Visit thrivent.com/actionteam or call the local Thrivent office at 563-382-1809 for more details.


How 14 locals give their time, talents, goods, and money

Check out Their Stories:


Want to give aid to some of the larger world issues too? Here are some great places to start:Live Generously Be Social

Givewell.org
Doctorswithoutborders.org
Unicefusa.org

INTRO STORY SOURCES:
www.bls.gov/news.release/volun.nr0.htm
www.volunteeringinamerica.gov
www.nptrust.org/philanthropic-resources/
money.usnews.com/money/personal-finance/articles/2012/04/04/why-helping-others-makes-us-happy
www.everydayhealth.com/depression/how-volunteering-can-lessen-depression-and-extend-your-life.aspx

About the Authors:

Live Generously Authors

Live Generously: Karen Trewin

Karen TrewinOne of the first things you notice about Karen Trewin is her smile. She is, of course, generous with it. Next is her sense of humor – smart, quick, and catchy, just like Karen herself…especially when it comes to giving.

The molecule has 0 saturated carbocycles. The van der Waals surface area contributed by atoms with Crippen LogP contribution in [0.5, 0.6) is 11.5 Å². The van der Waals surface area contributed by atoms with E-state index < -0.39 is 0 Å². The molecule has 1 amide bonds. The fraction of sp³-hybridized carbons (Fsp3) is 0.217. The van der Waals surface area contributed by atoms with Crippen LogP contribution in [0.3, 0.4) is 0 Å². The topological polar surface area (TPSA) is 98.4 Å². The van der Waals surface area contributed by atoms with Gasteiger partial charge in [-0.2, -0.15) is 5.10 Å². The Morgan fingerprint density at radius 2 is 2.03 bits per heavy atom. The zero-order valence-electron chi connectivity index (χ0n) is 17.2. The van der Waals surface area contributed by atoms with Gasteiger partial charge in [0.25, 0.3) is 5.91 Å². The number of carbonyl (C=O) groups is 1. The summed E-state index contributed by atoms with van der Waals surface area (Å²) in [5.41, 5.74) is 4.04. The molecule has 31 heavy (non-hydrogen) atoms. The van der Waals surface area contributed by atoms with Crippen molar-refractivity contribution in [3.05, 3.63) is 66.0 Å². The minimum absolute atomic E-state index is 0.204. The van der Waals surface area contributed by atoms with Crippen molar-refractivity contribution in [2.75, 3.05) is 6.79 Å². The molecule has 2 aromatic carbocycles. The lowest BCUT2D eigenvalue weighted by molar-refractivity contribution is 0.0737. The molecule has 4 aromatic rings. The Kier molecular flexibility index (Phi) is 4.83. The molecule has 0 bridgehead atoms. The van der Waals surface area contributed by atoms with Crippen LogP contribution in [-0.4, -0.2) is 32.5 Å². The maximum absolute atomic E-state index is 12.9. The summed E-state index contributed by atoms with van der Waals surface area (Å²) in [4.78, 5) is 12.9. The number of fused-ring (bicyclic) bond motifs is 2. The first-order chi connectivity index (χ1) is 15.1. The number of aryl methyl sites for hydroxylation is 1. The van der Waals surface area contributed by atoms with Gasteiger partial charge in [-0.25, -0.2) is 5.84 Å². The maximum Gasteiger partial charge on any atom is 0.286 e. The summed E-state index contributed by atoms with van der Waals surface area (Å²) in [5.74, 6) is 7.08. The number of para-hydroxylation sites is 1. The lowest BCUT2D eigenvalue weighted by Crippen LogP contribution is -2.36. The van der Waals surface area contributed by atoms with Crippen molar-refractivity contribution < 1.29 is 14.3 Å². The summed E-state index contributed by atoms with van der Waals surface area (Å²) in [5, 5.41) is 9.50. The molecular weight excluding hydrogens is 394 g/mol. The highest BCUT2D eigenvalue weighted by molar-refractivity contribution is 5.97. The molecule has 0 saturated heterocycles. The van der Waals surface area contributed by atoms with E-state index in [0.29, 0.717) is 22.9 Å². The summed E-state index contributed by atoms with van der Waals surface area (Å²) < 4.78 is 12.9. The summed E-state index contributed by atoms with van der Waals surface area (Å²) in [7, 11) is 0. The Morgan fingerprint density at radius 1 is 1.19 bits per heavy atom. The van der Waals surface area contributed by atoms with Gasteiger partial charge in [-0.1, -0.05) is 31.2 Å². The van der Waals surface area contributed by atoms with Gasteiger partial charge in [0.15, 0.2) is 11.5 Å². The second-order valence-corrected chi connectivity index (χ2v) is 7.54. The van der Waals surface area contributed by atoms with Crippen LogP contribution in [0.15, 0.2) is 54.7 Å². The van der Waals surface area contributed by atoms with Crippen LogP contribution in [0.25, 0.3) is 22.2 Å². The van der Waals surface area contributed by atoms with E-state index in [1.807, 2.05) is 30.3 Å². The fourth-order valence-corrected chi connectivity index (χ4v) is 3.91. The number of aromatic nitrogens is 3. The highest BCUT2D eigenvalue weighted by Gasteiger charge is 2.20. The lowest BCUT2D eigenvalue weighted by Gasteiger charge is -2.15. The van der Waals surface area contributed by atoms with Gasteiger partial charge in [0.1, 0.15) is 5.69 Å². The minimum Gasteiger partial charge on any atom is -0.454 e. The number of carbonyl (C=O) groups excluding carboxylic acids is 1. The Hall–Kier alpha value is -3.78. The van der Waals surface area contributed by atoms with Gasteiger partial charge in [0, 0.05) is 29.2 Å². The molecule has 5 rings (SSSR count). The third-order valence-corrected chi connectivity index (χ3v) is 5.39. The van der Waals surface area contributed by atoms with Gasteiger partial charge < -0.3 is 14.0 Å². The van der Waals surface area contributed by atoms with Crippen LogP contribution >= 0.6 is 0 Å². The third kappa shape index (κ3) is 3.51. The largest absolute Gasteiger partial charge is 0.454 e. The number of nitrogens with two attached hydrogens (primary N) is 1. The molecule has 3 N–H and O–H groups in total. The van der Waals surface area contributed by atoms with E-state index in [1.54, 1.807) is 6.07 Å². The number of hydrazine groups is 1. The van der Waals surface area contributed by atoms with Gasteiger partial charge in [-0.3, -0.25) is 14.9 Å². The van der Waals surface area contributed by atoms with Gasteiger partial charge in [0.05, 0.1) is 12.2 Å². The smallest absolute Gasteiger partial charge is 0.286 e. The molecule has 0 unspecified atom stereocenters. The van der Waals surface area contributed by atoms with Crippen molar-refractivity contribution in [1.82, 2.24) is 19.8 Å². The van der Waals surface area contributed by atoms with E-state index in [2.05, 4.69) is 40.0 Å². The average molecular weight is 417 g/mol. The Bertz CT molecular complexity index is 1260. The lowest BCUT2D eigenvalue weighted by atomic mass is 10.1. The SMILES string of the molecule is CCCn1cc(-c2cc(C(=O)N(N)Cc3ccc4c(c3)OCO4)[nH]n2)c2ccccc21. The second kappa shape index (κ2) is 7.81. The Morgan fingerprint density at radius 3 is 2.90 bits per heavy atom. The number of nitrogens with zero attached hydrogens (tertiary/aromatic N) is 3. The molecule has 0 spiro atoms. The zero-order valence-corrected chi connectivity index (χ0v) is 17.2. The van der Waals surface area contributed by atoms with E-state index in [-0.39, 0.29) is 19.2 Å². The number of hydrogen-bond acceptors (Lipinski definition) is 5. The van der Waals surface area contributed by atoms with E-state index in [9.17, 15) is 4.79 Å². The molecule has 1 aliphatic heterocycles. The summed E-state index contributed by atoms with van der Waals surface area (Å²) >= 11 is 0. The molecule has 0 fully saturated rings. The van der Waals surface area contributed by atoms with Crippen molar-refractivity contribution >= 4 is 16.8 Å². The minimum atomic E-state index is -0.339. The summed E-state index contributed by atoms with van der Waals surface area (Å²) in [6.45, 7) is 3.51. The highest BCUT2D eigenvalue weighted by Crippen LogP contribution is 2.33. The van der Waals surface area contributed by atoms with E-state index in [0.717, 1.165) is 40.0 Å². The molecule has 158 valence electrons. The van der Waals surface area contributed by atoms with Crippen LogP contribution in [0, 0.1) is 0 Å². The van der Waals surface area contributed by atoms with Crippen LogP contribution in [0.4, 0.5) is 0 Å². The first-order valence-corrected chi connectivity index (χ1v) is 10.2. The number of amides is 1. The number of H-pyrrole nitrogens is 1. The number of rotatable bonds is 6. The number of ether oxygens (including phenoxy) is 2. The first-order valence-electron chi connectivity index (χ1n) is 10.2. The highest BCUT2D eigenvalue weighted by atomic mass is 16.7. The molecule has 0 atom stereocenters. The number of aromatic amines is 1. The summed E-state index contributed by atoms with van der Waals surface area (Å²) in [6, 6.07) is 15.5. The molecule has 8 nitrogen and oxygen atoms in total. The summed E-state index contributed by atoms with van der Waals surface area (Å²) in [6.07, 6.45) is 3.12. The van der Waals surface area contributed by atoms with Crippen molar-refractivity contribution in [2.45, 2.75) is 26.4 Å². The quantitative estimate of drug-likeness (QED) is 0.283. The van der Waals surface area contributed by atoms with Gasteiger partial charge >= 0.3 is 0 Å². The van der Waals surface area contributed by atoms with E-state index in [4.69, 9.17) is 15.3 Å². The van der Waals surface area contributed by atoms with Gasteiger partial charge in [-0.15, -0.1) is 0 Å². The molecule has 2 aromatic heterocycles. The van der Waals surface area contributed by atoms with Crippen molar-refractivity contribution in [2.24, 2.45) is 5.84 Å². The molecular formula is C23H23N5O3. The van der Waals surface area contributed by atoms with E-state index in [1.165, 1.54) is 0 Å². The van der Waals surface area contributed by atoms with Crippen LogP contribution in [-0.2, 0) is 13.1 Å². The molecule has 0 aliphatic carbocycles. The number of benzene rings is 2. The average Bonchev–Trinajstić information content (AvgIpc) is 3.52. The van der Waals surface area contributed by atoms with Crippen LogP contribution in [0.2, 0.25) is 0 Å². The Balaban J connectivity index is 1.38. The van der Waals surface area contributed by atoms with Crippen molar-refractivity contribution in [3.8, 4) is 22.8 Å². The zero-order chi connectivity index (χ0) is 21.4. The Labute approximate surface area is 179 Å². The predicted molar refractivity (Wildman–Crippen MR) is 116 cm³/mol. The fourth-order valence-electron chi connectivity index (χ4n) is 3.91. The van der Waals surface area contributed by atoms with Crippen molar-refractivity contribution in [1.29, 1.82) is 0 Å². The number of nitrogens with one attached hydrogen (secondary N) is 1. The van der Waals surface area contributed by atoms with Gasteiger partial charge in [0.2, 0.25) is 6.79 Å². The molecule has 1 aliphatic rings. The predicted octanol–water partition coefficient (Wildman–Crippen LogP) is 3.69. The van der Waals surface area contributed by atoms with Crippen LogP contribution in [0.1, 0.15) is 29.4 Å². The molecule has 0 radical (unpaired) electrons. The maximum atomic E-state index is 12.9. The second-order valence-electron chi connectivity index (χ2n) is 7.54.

“It’s not always about spending hours volunteering or writing a big check. We can all find ways to make a difference that don’t take much time or cost a cent,” she says. “If we all did that every day – think of what we could accomplish! I just got goose bumps.”

It was this “we can do it” attitude (and a short email) that spawned the “Live Generously” theme for this issue of Inspire(d). We loved the idea of featuring folks in the region who are giving of their time, talent, goods, and money, and wanted to help encourage others to do the same.

“I like to view living generously as a habit to develop – much in the way we try to work a daily workout or eating healthy into our day. It takes practice, but once you start, it’s addicting!” she says. “A kind word, buying coffee for the person behind you in line, or being truly present for someone who needs some time are all examples of giving of ourselves.”